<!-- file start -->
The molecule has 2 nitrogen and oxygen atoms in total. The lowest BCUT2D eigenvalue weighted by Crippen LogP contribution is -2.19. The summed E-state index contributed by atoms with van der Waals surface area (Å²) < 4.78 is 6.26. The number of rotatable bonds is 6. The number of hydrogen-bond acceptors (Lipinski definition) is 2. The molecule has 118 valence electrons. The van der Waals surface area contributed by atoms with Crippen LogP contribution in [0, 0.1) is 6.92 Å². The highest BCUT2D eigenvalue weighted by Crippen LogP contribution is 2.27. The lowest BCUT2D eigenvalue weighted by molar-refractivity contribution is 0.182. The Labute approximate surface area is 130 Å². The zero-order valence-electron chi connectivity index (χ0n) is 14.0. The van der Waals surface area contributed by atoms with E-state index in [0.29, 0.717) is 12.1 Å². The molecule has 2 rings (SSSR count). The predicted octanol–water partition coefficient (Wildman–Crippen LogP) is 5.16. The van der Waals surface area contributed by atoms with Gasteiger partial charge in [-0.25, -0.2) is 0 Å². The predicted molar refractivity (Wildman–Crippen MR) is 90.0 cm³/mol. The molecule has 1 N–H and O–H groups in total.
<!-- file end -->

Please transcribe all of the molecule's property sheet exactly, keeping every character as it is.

The molecule has 2 nitrogen and oxygen atoms in total. The lowest BCUT2D eigenvalue weighted by Crippen LogP contribution is -2.19. The summed E-state index contributed by atoms with van der Waals surface area (Å²) < 4.78 is 6.26. The number of rotatable bonds is 6. The number of hydrogen-bond acceptors (Lipinski definition) is 2. The molecule has 118 valence electrons. The van der Waals surface area contributed by atoms with Crippen LogP contribution in [0, 0.1) is 6.92 Å². The highest BCUT2D eigenvalue weighted by Crippen LogP contribution is 2.27. The lowest BCUT2D eigenvalue weighted by molar-refractivity contribution is 0.182. The Labute approximate surface area is 130 Å². The zero-order valence-electron chi connectivity index (χ0n) is 14.0. The van der Waals surface area contributed by atoms with E-state index in [0.29, 0.717) is 12.1 Å². The molecule has 2 rings (SSSR count). The predicted octanol–water partition coefficient (Wildman–Crippen LogP) is 5.16. The van der Waals surface area contributed by atoms with Gasteiger partial charge in [-0.25, -0.2) is 0 Å². The predicted molar refractivity (Wildman–Crippen MR) is 90.0 cm³/mol. The molecule has 1 N–H and O–H groups in total.